Explicit memory

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(mem'o-re) [L. memoria]
1. The mental registration, retention, and recollection of past experiences, sensations, or thoughts. This group of functions relies on the coordinated activities of the association regions of the cerebral cortex, specific sensory areas of the brain, subcortical centers, the hypothalamus, the midbrain, and a wide array of neurochemicals and neurotransmitters. Injury or damage to any of these regions of the brain (e.g., as a result of intoxication, stroke, atrophy, or infection) impairs the ability to incorporate new memories or recall and use earlier ones.
2. The capacity of the immune system to respond to antigens to which it has previously been exposed. Immunological memory depends on the activities of T and B lymphocytes, macrophages, major histocompatibility molecules, adhesion molecules, chemokines, and many other biochemicals.

anterograde memory

Anterograde amnesia.

declarative memory

The conscious recollection of learned information. It is a memory function that is improved by the association of learning with highly charged emotional experiences.
Synonym: explicit memory

episodic memory

The ability to recall discrete events (e.g., in one's personal history).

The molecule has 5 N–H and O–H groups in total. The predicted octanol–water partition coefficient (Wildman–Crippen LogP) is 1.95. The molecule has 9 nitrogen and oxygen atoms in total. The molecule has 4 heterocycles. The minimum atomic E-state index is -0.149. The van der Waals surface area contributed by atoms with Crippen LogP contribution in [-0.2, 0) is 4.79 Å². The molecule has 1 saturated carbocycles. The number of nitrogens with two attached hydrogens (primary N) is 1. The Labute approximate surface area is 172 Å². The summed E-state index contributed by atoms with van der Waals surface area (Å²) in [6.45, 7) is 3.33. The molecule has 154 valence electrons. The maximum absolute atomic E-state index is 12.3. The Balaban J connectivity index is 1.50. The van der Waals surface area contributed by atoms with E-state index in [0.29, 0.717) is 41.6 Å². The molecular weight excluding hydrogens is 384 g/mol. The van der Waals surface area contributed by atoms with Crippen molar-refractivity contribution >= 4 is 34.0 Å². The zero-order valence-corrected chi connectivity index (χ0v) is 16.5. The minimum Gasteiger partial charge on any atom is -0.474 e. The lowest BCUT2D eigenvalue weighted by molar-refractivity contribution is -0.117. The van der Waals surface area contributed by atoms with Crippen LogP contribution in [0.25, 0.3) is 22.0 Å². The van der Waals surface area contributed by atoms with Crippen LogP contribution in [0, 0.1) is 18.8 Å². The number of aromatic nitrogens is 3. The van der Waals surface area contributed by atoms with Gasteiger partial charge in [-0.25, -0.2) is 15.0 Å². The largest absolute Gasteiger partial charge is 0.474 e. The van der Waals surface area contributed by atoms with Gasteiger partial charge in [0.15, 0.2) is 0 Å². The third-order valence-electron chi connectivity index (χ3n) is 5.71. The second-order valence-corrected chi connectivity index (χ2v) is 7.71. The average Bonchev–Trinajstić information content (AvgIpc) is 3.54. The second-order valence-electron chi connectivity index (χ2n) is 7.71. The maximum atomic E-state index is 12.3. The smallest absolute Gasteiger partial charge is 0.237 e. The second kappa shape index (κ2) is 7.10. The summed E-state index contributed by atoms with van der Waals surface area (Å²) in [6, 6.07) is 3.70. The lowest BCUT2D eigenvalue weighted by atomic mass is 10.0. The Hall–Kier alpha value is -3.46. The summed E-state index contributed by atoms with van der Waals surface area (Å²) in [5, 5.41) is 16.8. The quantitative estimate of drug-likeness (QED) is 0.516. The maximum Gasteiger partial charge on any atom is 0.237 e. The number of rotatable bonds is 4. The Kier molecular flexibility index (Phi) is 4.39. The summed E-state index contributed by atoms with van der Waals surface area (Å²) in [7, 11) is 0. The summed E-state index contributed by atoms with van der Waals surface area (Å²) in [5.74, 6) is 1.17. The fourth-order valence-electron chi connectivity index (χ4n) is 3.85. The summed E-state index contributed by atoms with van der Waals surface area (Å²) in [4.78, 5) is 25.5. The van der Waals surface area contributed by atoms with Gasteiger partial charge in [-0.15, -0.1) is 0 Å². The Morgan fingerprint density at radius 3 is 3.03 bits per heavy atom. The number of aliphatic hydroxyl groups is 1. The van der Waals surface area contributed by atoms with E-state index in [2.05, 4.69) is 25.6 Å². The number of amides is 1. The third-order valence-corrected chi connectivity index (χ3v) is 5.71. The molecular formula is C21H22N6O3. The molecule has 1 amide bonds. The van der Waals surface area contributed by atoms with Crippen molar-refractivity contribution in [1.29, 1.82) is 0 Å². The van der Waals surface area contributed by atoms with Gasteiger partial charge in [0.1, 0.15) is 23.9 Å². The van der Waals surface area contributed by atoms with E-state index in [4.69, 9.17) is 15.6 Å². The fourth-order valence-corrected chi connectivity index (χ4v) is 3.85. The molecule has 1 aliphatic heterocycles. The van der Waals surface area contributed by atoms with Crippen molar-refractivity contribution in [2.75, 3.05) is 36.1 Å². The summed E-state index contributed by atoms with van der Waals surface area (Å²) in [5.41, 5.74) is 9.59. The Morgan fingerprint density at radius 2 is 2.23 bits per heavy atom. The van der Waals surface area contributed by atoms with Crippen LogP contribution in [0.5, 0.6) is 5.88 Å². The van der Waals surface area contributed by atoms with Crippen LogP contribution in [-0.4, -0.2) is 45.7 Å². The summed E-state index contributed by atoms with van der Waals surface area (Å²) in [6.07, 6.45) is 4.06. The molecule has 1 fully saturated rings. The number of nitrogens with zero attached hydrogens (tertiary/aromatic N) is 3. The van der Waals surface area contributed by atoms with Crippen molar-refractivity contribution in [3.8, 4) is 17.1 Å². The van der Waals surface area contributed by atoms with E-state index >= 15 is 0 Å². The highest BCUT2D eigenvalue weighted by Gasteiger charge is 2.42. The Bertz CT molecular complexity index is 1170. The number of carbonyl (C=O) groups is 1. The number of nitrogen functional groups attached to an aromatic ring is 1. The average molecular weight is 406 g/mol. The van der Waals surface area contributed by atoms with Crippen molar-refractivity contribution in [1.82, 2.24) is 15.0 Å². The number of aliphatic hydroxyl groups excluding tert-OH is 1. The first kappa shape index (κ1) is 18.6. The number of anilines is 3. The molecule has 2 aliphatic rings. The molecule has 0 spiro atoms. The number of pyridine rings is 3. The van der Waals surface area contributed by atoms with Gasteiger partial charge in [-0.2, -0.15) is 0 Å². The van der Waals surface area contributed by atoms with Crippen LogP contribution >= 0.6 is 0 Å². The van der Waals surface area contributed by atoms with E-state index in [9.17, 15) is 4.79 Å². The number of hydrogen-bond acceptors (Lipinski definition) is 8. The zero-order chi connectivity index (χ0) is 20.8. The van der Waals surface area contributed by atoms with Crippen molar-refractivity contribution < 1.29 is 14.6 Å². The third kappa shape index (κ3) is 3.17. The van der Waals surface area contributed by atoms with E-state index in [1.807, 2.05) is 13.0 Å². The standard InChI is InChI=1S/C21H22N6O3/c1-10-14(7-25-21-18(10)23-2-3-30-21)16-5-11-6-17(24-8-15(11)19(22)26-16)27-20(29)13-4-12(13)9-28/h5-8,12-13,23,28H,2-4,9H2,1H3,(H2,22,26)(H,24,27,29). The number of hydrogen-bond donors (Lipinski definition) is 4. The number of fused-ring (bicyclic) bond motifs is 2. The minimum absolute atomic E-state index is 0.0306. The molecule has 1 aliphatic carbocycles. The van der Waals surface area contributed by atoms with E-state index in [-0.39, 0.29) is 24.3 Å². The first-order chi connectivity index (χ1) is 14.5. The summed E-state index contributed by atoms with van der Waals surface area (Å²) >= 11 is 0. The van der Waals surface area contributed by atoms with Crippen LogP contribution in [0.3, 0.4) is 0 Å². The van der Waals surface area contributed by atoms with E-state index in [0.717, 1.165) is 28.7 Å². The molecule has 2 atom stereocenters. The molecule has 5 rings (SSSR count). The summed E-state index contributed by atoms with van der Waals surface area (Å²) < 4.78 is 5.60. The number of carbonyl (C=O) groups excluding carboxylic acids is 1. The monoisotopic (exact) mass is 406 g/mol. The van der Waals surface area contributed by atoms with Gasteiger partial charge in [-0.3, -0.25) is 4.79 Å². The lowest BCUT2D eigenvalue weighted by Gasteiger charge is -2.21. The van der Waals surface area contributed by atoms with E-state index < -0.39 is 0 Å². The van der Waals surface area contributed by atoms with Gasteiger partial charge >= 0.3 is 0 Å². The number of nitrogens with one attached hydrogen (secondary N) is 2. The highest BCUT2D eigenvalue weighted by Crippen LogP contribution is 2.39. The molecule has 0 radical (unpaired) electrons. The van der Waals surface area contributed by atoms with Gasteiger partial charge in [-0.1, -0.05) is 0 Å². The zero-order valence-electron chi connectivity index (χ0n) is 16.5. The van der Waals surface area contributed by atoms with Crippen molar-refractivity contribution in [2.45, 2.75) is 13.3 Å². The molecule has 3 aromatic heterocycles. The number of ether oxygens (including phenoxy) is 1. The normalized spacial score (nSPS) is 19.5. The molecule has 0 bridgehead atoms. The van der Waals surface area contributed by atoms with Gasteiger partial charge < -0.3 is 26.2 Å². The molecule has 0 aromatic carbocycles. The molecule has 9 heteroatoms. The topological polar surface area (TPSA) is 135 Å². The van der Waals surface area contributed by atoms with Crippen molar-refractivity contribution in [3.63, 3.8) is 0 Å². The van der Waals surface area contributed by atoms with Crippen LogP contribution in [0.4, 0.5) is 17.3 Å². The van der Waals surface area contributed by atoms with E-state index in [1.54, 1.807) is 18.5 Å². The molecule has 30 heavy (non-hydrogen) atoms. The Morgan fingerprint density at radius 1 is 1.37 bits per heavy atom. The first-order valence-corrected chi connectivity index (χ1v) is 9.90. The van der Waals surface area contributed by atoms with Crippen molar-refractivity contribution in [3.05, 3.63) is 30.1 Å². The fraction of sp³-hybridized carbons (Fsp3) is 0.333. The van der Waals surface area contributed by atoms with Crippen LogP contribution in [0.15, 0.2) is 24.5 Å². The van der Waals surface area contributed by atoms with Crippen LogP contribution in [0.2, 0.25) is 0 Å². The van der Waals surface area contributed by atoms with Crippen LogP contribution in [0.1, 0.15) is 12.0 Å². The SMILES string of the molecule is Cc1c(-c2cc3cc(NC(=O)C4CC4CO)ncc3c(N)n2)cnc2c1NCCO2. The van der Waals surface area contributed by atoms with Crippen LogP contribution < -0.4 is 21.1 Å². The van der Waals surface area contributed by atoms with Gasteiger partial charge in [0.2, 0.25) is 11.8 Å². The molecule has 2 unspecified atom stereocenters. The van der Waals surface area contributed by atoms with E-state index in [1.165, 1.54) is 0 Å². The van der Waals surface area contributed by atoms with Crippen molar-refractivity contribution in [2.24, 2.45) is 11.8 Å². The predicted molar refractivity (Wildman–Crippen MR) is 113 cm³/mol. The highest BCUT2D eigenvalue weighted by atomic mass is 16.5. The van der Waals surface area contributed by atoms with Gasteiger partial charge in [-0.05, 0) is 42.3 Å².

explicit memory

Declarative memory.

false memory

An inaccurate or incomplete remembrance of a past event. Memory accuracy, validity, and reliability are affected by the following factors: age; serious illness, injury, or psychological trauma; prolonged medication therapy or use of a substance of abuse; mental retardation; mental illness; anxiety; preoccupation; fatigue; guilt and fear of penalty; coercion; or incentive to testify falsely. These factors must be considered in the evaluation of the reliability of patient-reported memories.

immediate memory

Memory for events or information in the last few hours or days. Brain damage that limits one's ability to store new information may impair immediate memory but have no effect on memories of the distant past.
Synonym: short-term memory See: digit span test

impaired memory

A state in which a person is unable to remember or recall bits of information or behavioral skills. Impaired memory may be attributed to pathophysiological or situational causes that are either temporary or permanent.

implicit memory

Recall that is preserved when the patient is given a cue to help retrieve information but deficient without such cues.
Synonym: nondeclarative memory

incidental memory

The mental storage of information that occurs passively (i.e., without conscious effort).

long-term memory

Recall of experiences or of information acquired in the distant past.

It includes both explicit memory and procedural memory.

nondeclarative memory

Implicit memory.

procedural memory

The ability to recall how to perform activities or functions, e.g., how to brush one's teeth or ride a skateboard. This type of memory is often preserved when other memory functions are lost.
See: declarative memory

recovered memory

A memory recalled after having been forgotten. Recall may be the result of psychotherapy or suggestion. Not all instances of recovered memory are accurate (some are the result of suggestion).